ONSITE: At Sea with the New Azamara Brand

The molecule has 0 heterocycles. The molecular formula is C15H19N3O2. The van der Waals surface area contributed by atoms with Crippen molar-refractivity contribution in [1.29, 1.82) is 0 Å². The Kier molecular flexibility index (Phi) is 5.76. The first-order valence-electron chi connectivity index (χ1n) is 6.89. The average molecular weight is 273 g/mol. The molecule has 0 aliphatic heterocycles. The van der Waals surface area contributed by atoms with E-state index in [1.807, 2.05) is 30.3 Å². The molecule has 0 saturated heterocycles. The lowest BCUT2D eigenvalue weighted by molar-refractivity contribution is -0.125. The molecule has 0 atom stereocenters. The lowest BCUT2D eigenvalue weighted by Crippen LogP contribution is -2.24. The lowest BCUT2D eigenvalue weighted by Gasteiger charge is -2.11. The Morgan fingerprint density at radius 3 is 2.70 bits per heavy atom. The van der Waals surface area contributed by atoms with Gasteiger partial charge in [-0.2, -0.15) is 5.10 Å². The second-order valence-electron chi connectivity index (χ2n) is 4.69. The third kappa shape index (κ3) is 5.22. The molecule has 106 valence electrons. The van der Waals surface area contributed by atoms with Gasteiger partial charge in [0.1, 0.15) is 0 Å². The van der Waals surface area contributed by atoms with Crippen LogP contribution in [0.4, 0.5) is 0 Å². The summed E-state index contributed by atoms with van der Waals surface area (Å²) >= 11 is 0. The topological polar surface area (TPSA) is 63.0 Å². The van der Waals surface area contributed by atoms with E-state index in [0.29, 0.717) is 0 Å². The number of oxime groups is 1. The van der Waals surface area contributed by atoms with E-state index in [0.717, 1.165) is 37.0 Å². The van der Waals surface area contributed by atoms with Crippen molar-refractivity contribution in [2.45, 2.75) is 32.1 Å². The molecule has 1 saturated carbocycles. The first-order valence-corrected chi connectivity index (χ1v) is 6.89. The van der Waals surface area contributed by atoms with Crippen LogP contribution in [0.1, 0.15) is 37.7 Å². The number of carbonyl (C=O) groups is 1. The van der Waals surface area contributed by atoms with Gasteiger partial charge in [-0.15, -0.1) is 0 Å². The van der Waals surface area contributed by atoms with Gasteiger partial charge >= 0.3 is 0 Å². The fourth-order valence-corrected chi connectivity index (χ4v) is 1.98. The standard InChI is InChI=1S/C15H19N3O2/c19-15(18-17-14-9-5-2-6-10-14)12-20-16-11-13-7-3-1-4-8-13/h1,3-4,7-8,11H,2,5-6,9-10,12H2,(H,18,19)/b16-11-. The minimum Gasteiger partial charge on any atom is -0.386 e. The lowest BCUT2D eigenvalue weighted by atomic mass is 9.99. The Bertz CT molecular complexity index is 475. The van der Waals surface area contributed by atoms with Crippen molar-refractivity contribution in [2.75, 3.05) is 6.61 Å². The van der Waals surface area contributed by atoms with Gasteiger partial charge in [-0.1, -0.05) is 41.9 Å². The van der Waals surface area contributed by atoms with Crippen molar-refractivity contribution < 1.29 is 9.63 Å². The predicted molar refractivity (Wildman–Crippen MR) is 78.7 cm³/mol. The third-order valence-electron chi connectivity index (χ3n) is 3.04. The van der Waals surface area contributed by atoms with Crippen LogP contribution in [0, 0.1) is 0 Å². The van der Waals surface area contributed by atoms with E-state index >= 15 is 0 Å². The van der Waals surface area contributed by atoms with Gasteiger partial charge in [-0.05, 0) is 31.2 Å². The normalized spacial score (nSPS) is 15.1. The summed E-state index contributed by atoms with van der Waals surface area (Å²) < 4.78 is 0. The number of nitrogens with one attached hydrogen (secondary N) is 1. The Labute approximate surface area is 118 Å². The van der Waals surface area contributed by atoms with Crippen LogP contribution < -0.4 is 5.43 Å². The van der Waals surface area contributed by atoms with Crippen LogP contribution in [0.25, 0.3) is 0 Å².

If there is one flattering thing to say about Bayonne, NJ, it's that it has one of the easiest negotiated points of embarkation I've had the chance to be a part of. If you're like me, airport crowds incense you, and having to deal with long lines before stepping aboard your cruise ship does the same. Well, my journey to Bermuda on Celebrity Cruises new "deluxe" brand, Azamara, got off on the right foot, as I never broke stride on my way through the terminal, to the check-in desk, to the shuttle bus, and, finally, on to the ship itself: quick thumbs up for Azamara! Now the easy part: enjoying the cruise. First, here's some quick back story: Azamara currently exists as a two-ship fleet, Journey and Quest, which will begin service in October. A slight hiccup caused a one-day sailing delay of Journey, which set out on its first sailing May 6th, after a "too ambitious" dry dock period. The Azamara brand was launched to fill an identifiable niche between premium and luxury. Though Bermuda isn't necessarily exotic, hereafter, Azamara promises to visit less-traveled ports for its clientele, who are likened as travelers, more so than tourists, looking to travel to untapped ports of call. Now that we've got that out of the way...Once on board, I made my way up to my stateroom on deck 6 (Journey has 11 decks altogether and is easy to navigate). The ship is quite striking, mostly because of its detail. Unlike bigger mass-market ships whose interiors, while over the top and striking, can leave a bland, generic taste in your mouth. Not Azamara Journey, which, prior to joining the Royal Caribbean International family, was part of the now defunct Renaissance cruise line. A quick dry dock later and, presto chango: Azamara Journey. Stateroom doors have detailed carving, which gives them the appearance of a door to one's own home. Hallways and corridors exude a bed & breakfast feeling, from the bronze inlaid railings to the oriental carpeting. After a quick lunch, I was ready to give the ship a good once over. Only minutes later I was done, which I appreciated. As I stated before, the ship is quite accessible and easy to get around. With a maximum passenger count just north of 700, it's not huge; it is intimate and well laid out (no detours or dead ends-it flows well).Now, if you just entered your thirties, like myself, you find your body breaking down a touch. Month-long pain in the base of my neck/upper back, gave me the impetus to visit Journey's AquaSpa, for an earlier-than-expected treatment. I opted for the sports massage (the spa offers a long menu of spa options from facials to haircuts to shaves for men). The spa itself is cozy, with a smattering of treatment rooms and a well-appointed gym off to the side. Erin, my masseuse, went to town on my back, popping knots, breaking up scar tissue (I have a lot of that she says. Great, thanks!), before finally telling me more work is needed. Rain check, please. I left not knowing whether she had done wonders or whether she had just put me through some Draconian torture method. (I'll keep you all posted tomorrow on the potential fall out.) Afterwards, I went back to relax in my room before dinner. The rooms are well apportioned, not huge by any stretch, but just right for a couple. A king-size bed lies facing a mirrored wall (nice touch), and a flat-screen TV is mounted just left of the mirror. A smart glass table sits outside on the room's verandah, while the bathroom has its own glass accents and paneling. Shower products are by Elemis. After a quick shower, it was off to meet the journalist contingent prior to dinner. It's a tight-knit community and if drinks are on the house (or, contextually, the ship) there tends to be a good turnout. There was. The evening culminated with dinner in one of the two specialty restaurants on board. Located on deck 10 and side-by-side, you have the steak house, Prime C, and Aqualina, which serves up a Mediterranean-inspired menu. I dined in the latter restaurant (not fretting, knowing I'd get to eat in the other the following evening) and opted for the lobster bisque, Caesar salad and diver scallops to start (yes, I can pack down the calories) before my main course: the osso bucco, which was delightfully crispy and tender, YUM! Oh, almost forgot to mention the chocolate soufflé I inhaled for dessert. My compliments to Chef Rodrigo Fereira and maitre d' Dominique Gamba--keep up the good work. After a long-and I mean LONG-meal, it was time to hit the hay. If you are a film buff like me, you'll appreciate the rotating movies that are offered across three movie stations. I dozed off to Emilio Estevez-directed, Bobby, readying myself for day two at sea. More tomorrow from Journey...

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